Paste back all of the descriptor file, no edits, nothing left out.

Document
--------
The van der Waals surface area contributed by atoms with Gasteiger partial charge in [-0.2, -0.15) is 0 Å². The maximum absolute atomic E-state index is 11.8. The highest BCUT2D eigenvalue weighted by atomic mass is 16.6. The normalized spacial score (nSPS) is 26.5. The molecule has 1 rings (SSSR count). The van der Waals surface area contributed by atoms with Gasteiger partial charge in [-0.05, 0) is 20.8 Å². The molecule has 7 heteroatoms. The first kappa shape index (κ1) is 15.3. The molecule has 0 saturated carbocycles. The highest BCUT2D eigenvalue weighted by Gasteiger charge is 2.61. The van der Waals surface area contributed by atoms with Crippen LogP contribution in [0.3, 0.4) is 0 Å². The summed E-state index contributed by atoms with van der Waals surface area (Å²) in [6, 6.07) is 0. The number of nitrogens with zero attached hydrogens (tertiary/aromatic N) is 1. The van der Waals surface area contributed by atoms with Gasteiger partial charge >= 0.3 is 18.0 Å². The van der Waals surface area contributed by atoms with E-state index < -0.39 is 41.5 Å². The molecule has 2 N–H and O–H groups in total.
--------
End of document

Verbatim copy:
The van der Waals surface area contributed by atoms with Gasteiger partial charge in [-0.2, -0.15) is 0 Å². The maximum absolute atomic E-state index is 11.8. The highest BCUT2D eigenvalue weighted by atomic mass is 16.6. The normalized spacial score (nSPS) is 26.5. The molecule has 1 rings (SSSR count). The van der Waals surface area contributed by atoms with Gasteiger partial charge in [-0.05, 0) is 20.8 Å². The molecule has 7 heteroatoms. The first kappa shape index (κ1) is 15.3. The molecule has 0 saturated carbocycles. The highest BCUT2D eigenvalue weighted by Gasteiger charge is 2.61. The van der Waals surface area contributed by atoms with Crippen LogP contribution in [0.3, 0.4) is 0 Å². The summed E-state index contributed by atoms with van der Waals surface area (Å²) in [6, 6.07) is 0. The number of nitrogens with zero attached hydrogens (tertiary/aromatic N) is 1. The van der Waals surface area contributed by atoms with Gasteiger partial charge >= 0.3 is 18.0 Å². The van der Waals surface area contributed by atoms with E-state index < -0.39 is 41.5 Å². The molecule has 2 N–H and O–H groups in total.